If you are trying to save money on your home building project, ask your contractor if there are small jobs you can do. This might alleviate the need for a paid worker, at least for a few hours or a day. It doesn't sound like much, but it's all that an unskilled amateur can do without jeopardizing the entire project.
Failure to Keep Your Basement Dry
Once your foundation is properly poured and fully installed, your home will be built. Don't make the mistake of thinking that your job is done! Properly maintaining your basement can go a long way toward keeping your foundation, and therefore the integrity of your entire house structure, solid and strong for many years to come.
Far too many homeowners neglect their basements. This is why so many of us associate a damp, musty, unpleasant smell with all basements. A basement doesn't just naturally smell this way - that smell is a sign that moisture has penetrated the foundation and is allowing mold and mildew to flourish.
Proper basement care and maintenance begins as soon as your new home is finished. Controlling the moisture levels in this area of your home is easier than you may think. Since you're constructing a new home, strongly consider having a moisture control element installed in your heating and cooling (HVAC) system. This type of automated moisture control is ideal. It allows you to set an acceptable and comfortable degree of moisture in the air. When the moisture levels rise above this pre-determined point, a dehumidifying element will draw moisture out of the air until the desired level is once again reached.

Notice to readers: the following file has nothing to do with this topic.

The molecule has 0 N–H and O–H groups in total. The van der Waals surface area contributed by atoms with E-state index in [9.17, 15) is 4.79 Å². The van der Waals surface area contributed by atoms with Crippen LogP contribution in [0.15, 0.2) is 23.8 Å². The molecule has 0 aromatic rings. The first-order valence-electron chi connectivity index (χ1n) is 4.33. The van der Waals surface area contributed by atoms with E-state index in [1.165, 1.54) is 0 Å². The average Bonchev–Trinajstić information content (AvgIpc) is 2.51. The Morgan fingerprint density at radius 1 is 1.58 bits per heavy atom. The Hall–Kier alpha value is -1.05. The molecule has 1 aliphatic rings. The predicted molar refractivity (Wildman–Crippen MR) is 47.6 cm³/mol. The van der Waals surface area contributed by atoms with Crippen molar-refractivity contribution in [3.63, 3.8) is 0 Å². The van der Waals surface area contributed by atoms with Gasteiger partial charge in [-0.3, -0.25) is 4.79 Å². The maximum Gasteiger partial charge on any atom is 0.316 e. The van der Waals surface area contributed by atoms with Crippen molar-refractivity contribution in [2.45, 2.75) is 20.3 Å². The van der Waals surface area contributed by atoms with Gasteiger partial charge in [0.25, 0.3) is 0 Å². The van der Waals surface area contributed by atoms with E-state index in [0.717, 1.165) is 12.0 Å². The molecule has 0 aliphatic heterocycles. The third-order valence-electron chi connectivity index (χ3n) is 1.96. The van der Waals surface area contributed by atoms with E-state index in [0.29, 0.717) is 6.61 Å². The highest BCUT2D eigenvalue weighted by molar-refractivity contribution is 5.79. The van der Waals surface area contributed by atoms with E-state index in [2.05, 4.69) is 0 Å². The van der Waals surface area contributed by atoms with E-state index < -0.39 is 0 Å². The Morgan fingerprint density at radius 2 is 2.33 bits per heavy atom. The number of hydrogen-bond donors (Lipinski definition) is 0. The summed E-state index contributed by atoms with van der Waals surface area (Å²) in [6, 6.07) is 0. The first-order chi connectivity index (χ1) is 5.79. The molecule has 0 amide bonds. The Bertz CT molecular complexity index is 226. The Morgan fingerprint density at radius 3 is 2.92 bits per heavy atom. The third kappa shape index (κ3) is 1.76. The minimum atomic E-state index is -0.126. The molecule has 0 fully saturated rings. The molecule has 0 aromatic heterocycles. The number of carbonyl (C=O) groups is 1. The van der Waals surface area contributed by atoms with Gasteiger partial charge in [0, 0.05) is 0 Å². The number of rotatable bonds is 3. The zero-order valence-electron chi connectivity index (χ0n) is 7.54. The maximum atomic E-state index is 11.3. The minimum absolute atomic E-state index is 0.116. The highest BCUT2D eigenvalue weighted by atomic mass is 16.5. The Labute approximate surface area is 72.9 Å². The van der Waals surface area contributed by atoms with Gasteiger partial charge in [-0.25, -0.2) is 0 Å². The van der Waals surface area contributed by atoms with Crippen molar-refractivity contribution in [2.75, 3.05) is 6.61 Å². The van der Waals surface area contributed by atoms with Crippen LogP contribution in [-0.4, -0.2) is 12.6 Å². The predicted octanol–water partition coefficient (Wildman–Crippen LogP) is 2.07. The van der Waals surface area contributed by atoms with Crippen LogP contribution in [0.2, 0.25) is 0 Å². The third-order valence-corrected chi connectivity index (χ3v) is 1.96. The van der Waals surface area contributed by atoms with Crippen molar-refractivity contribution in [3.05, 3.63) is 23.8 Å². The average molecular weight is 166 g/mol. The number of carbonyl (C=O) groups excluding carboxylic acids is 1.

If you've already installed your HVAC system and it doesn't include a climate control element, you can still avoid the mistake of a damp basement. Free standing dehumidifiers can be found at any home improvement or appliance store, and they are quite reliable. You'll have to remember to change the drip pans regularly, especially when moisture levels are particularly high. However, this is a very small inconvenience when compared to structural foundation damage.
Keeping your basement comfortably dry won't repair or prevent foundation leaks, but it can help to minimize the damage done by moisture once it reaches the interior of your home. Mold, mildew and fungus can't grow without a certain level of moisture, which means that a dry basement is healthier for your entire household. Consult a contractor or other expert to determine what your next step should be if you notice water leaks inside your basement.
From the moment you begin planning a new construction, it's important to keep your foundation in mind. With proper installation and maintenance, a good foundation will help to keep your home structurally sound for years to come.Posted by: Diane Sheppard